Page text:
All services and products in the market have a certain lifecycle. The total time taken from the product’s first launch to the final withdrawal from the market is said to be its lifecycle.
Product Lifecycle strategies are quintessentially important to a marketing strategy as it helps to identify various solutions and tactics for showcasing a product. To help a company realize and understand the right time to introduce a product to the market, it is then when the modules of vital product lifecycle strategies come to rescue.
Aside from this, a product’s position in the market in comparison to its competitors and the product’s success or failure is widely dependent on the product experience.
In order to be neck-to-neck with the ever-demanding customer needs, the product lifecycle is divided into five stages. Each of these stages represents a different set of uncontrollable variables that are taken into consideration in the development of product and market ideas.
The stages include namely, Product Development, Product Introduction, Product Growth, Product Maturity, and Product Decline. These phases can further be split up into smaller sections as well. It all depends on the product experience – the time when it is launched, how well it is perceived by the audience, and also the sales performance of the product.
Product Development Phase
This is the first phase of a product. It begins when a company finds a new product and develops a persistent methodology aligning with the demand. This involves translating various bits of valuable information and incorporating them to bind a new product.
Before a product is officially launched into the real market world, it runs a series of test markets. Only those products that survive the test market are then introduced to the customer base in a marketplace – thus starts the introduction phase. One more thing to be noted is that during this stage, the revenues are negative and sales are zero. It is spending time with absolutely no return.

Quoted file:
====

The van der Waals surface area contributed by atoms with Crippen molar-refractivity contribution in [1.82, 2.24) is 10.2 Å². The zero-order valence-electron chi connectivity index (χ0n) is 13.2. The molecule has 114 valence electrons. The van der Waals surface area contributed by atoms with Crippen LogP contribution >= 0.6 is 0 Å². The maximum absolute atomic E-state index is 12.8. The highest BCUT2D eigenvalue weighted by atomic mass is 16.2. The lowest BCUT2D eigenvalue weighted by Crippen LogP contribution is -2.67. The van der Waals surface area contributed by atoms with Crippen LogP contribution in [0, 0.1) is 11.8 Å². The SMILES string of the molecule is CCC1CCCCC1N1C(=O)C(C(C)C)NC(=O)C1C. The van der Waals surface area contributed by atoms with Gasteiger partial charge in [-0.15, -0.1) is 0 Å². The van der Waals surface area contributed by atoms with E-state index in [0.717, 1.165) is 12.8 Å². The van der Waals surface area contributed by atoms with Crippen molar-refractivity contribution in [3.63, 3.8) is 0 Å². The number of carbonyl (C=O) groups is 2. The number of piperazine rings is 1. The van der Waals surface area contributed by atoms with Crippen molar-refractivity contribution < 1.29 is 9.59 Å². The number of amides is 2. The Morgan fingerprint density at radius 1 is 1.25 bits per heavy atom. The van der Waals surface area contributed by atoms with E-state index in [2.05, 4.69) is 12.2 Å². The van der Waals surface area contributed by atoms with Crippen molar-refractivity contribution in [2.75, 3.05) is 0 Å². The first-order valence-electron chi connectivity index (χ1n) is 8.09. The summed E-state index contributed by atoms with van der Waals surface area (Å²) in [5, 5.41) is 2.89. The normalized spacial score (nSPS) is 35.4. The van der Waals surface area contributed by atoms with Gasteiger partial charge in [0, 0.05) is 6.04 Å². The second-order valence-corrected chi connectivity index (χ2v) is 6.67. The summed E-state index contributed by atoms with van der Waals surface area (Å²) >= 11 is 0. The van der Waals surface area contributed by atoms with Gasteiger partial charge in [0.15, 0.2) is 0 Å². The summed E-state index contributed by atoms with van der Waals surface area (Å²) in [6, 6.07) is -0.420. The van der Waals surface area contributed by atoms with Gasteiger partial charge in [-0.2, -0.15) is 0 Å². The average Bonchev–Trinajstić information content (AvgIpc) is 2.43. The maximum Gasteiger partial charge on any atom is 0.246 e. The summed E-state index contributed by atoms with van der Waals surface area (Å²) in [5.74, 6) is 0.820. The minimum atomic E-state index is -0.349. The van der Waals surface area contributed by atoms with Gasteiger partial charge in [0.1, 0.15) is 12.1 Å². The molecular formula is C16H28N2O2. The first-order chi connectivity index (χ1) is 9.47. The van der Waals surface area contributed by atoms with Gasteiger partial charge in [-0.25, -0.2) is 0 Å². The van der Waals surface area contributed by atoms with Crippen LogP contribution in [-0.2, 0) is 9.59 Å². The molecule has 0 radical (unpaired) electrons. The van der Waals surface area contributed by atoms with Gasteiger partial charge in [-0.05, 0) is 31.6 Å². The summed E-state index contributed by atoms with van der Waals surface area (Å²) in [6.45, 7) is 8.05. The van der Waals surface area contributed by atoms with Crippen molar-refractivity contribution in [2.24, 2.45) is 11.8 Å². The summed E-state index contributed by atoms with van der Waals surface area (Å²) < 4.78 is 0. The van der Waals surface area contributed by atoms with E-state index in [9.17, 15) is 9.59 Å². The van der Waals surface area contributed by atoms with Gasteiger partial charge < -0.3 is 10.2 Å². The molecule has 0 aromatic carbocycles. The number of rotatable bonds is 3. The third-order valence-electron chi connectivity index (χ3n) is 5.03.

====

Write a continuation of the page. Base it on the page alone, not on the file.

As the name suggests the introduction phase is wherein a product is introduced to the market. This stage is often characterized by gaining the maximum impact at the moment of sale, huge expenditure on advertising and promotion and expensive service requirements.
A company must be prepared to be financially stable throughout all circumstances. Though, a large amount of return of investment (ROI) should not be expected, at such an early phase.
One of the other important facet that needs to be delved into is pricing. It is always the rules of pricing that decide the economic stance of a product in the market range. Research says that an early customer will get convinced to pay a large amount for a relatively new product.
This is immensely helpful to minimize the loop which was discussed previously. Another strategy is that of a pre-set price, believed to be the right one, bringing out maximized sales. The product policy should be such that it is more aggressive, so as to produce a rather competitive product.
Nonetheless, this demands an excellent knowledge and research of the market in trend and of what a customer is willing to pay for a newly introduced product.
Some of the other Product lifecycle strategies include – rapid skimming: where the product is launched at a high price and promotional level, slow skimming: where the product is launched at a high price but low promotional level, rapid penetration: where the product is launched at a low price and high promotion and slow penetration: where the product is launched at low price and promotion.
Additionally, customer requirements on various features such as servicing, design, and packaging are sometimes deemed invaluable to the formulation of product design. Before launching the product, a pilot run or test market is a crucial step in foreseeing the success of any product.